Mount Mercy received the Class A berth by winning the Monsignor Martin championship game, which does make sense. The Class B berth is given to the loser of the championship (Sacred Heart), which is where the system is starting to lose credibility with me. However, the really incredible ingredient to this formula, in my opinion, is to have the losers of the Monsignor Martin semifinals play a consolation game to determine the Class C berth.

In other words, they are rewarding a team -- and to a certain extent giving them incentive -- to lose in the semifinals and be able to go the state playoffs as the Class C team, and therefore have a much better chance to win a state title.

How can this year's Nardin team take any satisfaction in winning the state Catholic Class C championship (Class C schools are considered small schools), based on the fact that it was the Monsignor Martin regular-season champ and was either No. 2 or No. 3 all season in the large school poll?

I have nothing against the players or coaches at Nardin, they just provide a perfect example as to why this system needs to be changed.

A possible solution might be to classify the teams as either "A," "B" or "C" at the beginning of the season like the boys have done. This way, in doing what's right and fair, the smaller schools would have a chance to compete at the state level.

When the Catholic schools aren't even fair to each other, why would they expect the public schools would ever consider letting them into Section VI?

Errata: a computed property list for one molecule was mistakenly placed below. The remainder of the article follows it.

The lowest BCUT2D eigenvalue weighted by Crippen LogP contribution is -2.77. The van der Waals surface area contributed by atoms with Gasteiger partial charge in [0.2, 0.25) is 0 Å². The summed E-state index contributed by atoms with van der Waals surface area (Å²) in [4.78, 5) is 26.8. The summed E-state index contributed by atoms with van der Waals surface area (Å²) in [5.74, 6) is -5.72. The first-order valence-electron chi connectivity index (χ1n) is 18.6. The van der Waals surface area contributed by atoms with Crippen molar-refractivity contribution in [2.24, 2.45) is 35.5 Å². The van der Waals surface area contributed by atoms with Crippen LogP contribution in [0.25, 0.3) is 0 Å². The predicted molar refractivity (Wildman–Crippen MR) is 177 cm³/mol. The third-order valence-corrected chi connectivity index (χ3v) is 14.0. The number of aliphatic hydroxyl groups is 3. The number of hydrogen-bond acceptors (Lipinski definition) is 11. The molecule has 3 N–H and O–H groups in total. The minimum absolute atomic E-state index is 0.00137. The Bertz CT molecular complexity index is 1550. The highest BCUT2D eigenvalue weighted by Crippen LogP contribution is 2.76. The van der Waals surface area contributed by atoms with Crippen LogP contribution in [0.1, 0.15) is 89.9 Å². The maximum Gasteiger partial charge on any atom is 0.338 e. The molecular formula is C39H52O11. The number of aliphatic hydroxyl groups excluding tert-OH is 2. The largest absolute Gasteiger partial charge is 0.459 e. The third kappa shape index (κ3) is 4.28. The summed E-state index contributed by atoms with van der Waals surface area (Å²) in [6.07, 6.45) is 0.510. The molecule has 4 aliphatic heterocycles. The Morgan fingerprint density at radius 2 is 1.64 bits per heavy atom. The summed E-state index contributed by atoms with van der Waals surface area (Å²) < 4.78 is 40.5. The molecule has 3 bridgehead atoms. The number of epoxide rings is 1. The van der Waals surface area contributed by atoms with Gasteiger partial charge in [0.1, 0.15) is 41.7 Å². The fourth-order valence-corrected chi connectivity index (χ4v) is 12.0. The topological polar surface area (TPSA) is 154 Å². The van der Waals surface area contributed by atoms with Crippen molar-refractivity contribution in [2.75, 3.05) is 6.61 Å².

Debbie Arnet



Sports museum would be a delight

Buffalonians can't be more fascinated than to have a tie, a link, between themselves and exciting moments in local sports history. That could be the draw and focus of a sports museum of some real breadth (covering all sorts of local sports and gratifying accomplishments, professional and amateur), once it was located in a big and accessible venue downtown. What a nice motivator to trumpet the value of sports activity for all ages.

Sports is a common denominator for all sorts of people. I believe a museum could have strong regional and local tourist pull, and be quite a point of pride, nostalgia and loyalty, as well as a national example of sports in which team members, coaches and owners participate with heart.

It percolates beneath the surface in community support for all sorts of teams and activities. There's not a person, even a sideliner, who doesn't have a story to tell, moments to share (not to mention souvenirs, photos, outfits).

This sort of collector's haven could be a delight. Let's not let this juncture slip away, but seize the moment and the opportunity. It's part of Buffalo pride -- we don't watch teams passively and not care.

We don't have to start with a suitable site, we just have to envision a big possibility and opportunity.

Joan Van de Water



Let Mesi fight if he wishes

I am a great boxing fan all the way back to the Friday Night Fights in the '60s sponsored by Gillette. Guys were beaten to a pulp back then. Deaths were even common.

Here is my point. Let Joe Mesi sign a document saying that no matter what happens to him in the ring, the boxing commission is not responsible (even if it means death). That means no lawsuits by family members would be valid.

It's his life. Let him do what he wants with it. Not to mention that he is a great fighter to watch.

Rich Kanner



Generosity goes beyond big names

I have to assume that all the generous people giving money to underprivileged hockey coaches and ex-football players are also donating plenty to the children who have no food, medicine or clean drinking water.

Michael B. Burnett


Send comments to Sports Talk, The Buffalo News, One News Plaza, P.O. Box 100, Buffalo, N.Y., 14240. Letters may also be sent via fax to 849-4587 or e-mail to Letters should be limited to 250 words and are subject to editing.